Fuelling the football world cup

 Fuelling the Football World Cup

By Professor Graeme Close
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With the football world cup now upon us it seems an ideal time to look at how the footballers will be fuelling their games. Nutrition in football is becoming increasingly more valued, so much so, that the England football team have not only taken a nutritionist to Russia with them but also their own chef to prepare sport nutrition specific meals. So, what will the Chef be preparing for the lads during the tournament?
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Research tells us that Premier League football players will eat between 3-6g of carbohydrate per kg of body weight per day (Anderson et al., 2017a, Anderson et al., 2017b). The lower values are typically on the days away from games with this ramping up towards game day. However, during a football world cup I would imagine the players would be consuming the higher values most days as recovery will be so important. To achieve 6g per kg body mass of carbohydrate requires careful planning and structured eating and I imagine this is a key reason the England team have travelled with their own chef.
 
A typical football player will weigh approximately 80kg therefore they will be aiming to consume 480g of carbohydrate per day. 300g of this carbohydrate will be eaten during the 3 main meals with the additional 180g coming from snacks spread throughout the day. Many professional clubs use Get Buzzing bars given their mix of low GI carbohydrate with protein which is crucial for recovery. A typical day may look like:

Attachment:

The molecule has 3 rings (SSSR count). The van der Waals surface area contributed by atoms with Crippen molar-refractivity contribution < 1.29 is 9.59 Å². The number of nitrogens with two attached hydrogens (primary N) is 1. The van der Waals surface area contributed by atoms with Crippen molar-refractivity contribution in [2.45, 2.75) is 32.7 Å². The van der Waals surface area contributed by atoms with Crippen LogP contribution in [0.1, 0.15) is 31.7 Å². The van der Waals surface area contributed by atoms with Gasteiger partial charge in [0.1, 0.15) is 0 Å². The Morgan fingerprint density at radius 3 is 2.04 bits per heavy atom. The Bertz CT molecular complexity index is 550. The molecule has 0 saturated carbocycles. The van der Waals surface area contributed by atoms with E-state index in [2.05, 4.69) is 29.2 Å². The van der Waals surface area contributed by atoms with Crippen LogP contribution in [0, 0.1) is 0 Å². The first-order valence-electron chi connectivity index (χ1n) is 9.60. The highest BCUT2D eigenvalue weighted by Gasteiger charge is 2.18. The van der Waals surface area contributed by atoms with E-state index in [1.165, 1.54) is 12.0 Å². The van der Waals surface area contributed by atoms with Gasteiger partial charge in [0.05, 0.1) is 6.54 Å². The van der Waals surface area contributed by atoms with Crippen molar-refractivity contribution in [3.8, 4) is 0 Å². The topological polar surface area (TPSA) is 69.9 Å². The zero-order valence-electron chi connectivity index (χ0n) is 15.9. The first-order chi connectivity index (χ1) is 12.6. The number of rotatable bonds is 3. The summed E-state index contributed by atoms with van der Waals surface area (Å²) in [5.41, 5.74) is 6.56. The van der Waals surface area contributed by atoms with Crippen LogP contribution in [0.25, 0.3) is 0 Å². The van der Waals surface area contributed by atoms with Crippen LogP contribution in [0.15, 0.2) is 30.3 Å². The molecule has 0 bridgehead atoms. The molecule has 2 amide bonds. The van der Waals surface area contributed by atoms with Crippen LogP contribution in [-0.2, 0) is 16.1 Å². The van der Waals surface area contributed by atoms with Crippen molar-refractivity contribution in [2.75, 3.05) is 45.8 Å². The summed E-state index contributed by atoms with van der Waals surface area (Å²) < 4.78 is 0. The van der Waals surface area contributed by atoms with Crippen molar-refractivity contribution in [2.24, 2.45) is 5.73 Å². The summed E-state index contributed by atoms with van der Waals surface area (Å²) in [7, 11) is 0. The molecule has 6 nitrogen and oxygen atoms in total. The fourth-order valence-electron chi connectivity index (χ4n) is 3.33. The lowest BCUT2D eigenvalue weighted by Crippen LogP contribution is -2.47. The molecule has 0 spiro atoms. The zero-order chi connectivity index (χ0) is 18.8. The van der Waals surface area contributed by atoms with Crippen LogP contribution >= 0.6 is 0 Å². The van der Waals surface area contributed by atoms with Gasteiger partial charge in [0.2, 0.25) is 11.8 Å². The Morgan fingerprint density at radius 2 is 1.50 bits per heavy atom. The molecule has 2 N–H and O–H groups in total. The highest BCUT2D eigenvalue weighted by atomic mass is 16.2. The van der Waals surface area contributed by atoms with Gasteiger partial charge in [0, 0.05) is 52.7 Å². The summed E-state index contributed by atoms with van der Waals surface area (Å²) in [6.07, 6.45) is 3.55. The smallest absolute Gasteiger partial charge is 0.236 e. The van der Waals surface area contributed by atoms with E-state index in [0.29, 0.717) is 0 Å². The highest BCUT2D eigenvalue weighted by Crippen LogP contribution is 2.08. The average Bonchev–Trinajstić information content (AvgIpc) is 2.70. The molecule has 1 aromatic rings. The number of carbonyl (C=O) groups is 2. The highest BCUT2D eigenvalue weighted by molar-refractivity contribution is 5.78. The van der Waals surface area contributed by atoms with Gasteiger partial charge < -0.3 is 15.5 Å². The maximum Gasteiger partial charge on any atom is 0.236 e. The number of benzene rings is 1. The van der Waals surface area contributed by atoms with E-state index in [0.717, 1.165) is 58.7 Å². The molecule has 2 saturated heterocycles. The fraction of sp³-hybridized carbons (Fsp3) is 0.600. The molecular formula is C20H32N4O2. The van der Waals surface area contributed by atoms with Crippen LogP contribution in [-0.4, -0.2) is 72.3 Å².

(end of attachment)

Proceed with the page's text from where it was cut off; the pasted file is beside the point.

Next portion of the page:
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Breakfast – Scrambled eggs and smoked salmon on toast followed by fresh fruit and yoghurt

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Mid morning snack – Get Buzzing Date and Seed Flapjack plus a banana
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Lunch – Roast chicken piri piri style with large portion of rice and vegetables. Glass of fresh fruit juice
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Mid afternoon snack – Chocolate Coconut Get Buzzing bar
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Dinner – Orange glazed salmon with potato wedges and seasonal vegetables followed by a rhubarb and berry crumble with home-made custard.
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Evening Snack – Milk based fruit smoothie
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As you will see this is a lot of carbohydrate but it is for a specific purpose. During a typical game a player will cover over 12km with multiple repeated sprints and by the end of the game muscle carbohydrate stores will be almost empty. It is impossible to perform high intensity sprints, typically seen in elite football, without adequate muscle carbohydrate stores and therefore it is possible that games can be won or lost in the dining hall before a player even steps a foot onto the playing field. Looks like it was a smart move for the England team to take their own nutritionist and chef with them – lets wait and see.
 
ANDERSON, L., NAUGHTON, R. J., CLOSE, G. L., DI MICHELE, R., MORGANS, R., DRUST, B. & MORTON, J. P. 2017a. Daily Distribution of Macronutrient Intakes of Professional Soccer Players From the English Premier League. Int J Sport Nutr Exerc Metab, 27, 491-498.
ANDERSON, L., ORME, P., NAUGHTON, R. J., CLOSE, G. L., MILSOM, J., RYDINGS, D., O'BOYLE, A., DI MICHELE, R., LOUIS, J., HAMBLY, C., SPEAKMAN, J. R., MORGANS, R., DRUST, B. & MORTON, J. P. 2017b. Energy Intake and Expenditure of Professional Soccer Players of the English Premier League: Evidence of Carbohydrate Periodization. Int J Sport Nutr Exerc Metab, 27, 228-238.

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